The UK government is to review Patrick Drahi’s stake in BT, using new powers that allow it to review foreign takeovers in businesses it believes are integral to national security.
Drahi, the French-Israeli founder of Altice and owner of auction house Sotheby’s, surprised many in the industry when he acquired a 12% stake in BT for £2.2 million in June 2021 – a move that made him the company’s largest single shareholder.
He then invested another £1 billion to increase the stake of his Altice UK vehicle to 18% in December, making a legally-binding commitment not to launch a takeover bid for another six months.
That period is due to come to an end on June 14, fuelling speculation that he could look to exert even more influence on the country’s largest telecommunications provider, or even stage a full takeover. It has been previously suggested that Deutsche Telekom’s 12% stake could be of interest.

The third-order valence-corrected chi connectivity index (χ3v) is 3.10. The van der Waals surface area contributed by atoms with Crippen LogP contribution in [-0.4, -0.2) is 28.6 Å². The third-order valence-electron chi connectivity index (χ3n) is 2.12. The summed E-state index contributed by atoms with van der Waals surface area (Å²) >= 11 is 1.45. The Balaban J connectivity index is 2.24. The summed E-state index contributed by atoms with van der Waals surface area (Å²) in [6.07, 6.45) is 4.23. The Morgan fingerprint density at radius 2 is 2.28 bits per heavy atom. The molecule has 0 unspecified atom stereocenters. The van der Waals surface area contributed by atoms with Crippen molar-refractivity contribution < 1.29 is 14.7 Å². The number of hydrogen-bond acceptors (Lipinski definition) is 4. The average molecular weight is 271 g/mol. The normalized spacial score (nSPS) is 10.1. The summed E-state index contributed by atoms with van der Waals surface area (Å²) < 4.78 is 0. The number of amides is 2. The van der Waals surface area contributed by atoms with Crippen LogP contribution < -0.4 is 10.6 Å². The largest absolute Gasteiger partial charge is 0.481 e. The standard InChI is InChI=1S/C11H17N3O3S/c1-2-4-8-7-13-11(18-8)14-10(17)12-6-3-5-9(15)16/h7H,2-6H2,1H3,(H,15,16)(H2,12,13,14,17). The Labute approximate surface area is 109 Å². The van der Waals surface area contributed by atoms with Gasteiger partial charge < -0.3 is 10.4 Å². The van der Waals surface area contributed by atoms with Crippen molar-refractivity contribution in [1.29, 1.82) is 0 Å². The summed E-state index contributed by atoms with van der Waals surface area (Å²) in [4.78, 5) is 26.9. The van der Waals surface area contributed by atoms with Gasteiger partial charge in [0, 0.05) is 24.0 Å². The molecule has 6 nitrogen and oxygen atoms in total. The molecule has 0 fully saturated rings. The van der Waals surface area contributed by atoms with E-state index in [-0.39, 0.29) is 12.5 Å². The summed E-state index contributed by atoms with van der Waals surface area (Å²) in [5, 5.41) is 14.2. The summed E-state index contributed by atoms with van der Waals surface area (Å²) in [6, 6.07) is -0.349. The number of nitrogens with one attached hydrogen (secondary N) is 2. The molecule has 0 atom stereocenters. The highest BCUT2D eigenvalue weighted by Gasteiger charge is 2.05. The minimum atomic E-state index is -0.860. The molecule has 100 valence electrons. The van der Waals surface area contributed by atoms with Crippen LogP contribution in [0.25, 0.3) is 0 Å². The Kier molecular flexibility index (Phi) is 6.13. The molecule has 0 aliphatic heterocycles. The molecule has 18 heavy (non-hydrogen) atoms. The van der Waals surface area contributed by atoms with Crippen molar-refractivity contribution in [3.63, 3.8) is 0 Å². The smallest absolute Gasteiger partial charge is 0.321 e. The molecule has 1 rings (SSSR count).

With the government viewing BT’s investment in full fibre and 5G networks crucial to its wider economic and policy aims, coupled with the fact the telecommunications infrastructure is increasingly an issue of national security, it has decided to review Drahi’s interests.
The National Security and Investment Act came into effect at the start of this year and provides ministers with the ability to intervene if it believes there is a risk.
“The acquisition by Altice of 6% of shares in BT has been called-in for a full national security assessment by Business Secretary Kwasi Kwarteng today,” the Department for Business, Energy & Industrial Strategy confirmed.
“The government has powers under the National Security and Investment Act 2021 to scrutinise and – if necessary – intervene in qualifying acquisitions on national security grounds.
“The government has 30 working days (extendable by up to a further 45 working days) to carry out that assessment. That process is underway.”